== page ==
A new study breaks ground and adds insight:
The African-American community’s relationship with the Christian faith is well known and has been thoroughly documented, but a new study focusing on Black Catholics specifically, challenges common assumptions about one of the Black community’s less popular Christian churches.
Overall, the findings show that the U.S.’s estimated three million Black Catholics are highly educated and deeply engaged in the church; they value the social and communal aspects of religious worship and are concerned about the status of racism within the church.
Commissioned by the National Black Catholic Congress and the University of Notre Dame‘s Institute for Church Life and Office of the President, the survey sought to test the validity of long-held beliefs about Black Catholics and their religious engagement. The study, coauthored by Notre Dame social scientists Darren W. Davis and Donald B. Pope-Davis, stands as the largest sample of African-American Catholics ever surveyed on their faith.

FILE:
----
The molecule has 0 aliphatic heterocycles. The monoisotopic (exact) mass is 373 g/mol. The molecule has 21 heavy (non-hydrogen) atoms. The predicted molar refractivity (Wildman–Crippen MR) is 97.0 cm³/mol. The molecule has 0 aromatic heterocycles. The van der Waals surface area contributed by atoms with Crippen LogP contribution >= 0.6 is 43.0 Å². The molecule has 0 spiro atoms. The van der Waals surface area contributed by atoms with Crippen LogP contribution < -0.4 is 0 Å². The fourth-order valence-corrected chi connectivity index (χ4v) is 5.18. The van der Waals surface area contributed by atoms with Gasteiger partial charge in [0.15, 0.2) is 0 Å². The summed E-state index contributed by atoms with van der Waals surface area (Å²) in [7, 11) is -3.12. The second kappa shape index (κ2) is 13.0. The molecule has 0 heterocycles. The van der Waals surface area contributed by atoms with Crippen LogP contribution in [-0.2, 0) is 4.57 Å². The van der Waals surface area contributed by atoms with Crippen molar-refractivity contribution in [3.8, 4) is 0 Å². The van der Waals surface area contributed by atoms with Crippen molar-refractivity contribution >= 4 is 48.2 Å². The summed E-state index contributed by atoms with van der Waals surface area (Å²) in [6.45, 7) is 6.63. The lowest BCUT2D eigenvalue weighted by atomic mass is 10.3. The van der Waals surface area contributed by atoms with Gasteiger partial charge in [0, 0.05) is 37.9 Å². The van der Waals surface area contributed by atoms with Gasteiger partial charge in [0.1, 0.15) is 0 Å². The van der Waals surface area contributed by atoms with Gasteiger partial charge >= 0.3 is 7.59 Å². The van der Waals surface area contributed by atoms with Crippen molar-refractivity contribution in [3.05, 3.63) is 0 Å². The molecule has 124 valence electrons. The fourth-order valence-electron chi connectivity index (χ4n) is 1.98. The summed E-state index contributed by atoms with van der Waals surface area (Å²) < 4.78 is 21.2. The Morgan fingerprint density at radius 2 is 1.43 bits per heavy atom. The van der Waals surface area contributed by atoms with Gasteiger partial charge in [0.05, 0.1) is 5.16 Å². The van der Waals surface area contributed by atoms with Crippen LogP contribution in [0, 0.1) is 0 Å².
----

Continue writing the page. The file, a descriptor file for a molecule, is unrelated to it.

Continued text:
According to the survey, African-American Catholics are considered stronger in their faith than white Catholics; with 78 percent of Black Catholics reporting that their parish meets their spiritual needs compared to only 69 percent of white Catholics.
Similarly, 76 percent of African-American Catholics say their parish meets their emotional needs, compared to 60 percent of white Catholics.
Significantly, 48 percent of African-Americans attend church at least once per week, compared to only 30 percent of white Catholics.
Researchers say, African-American’s increased appreciation of religious social interactions and tendency to attend all-Black parishes contributes to their satisfaction.
“This finding also shows up among African-American Catholics who attend predominantly Black parishes,” Davis said. “A greater sense of community that comes from worshipping with others who share cultural heritage heightens religious engagement.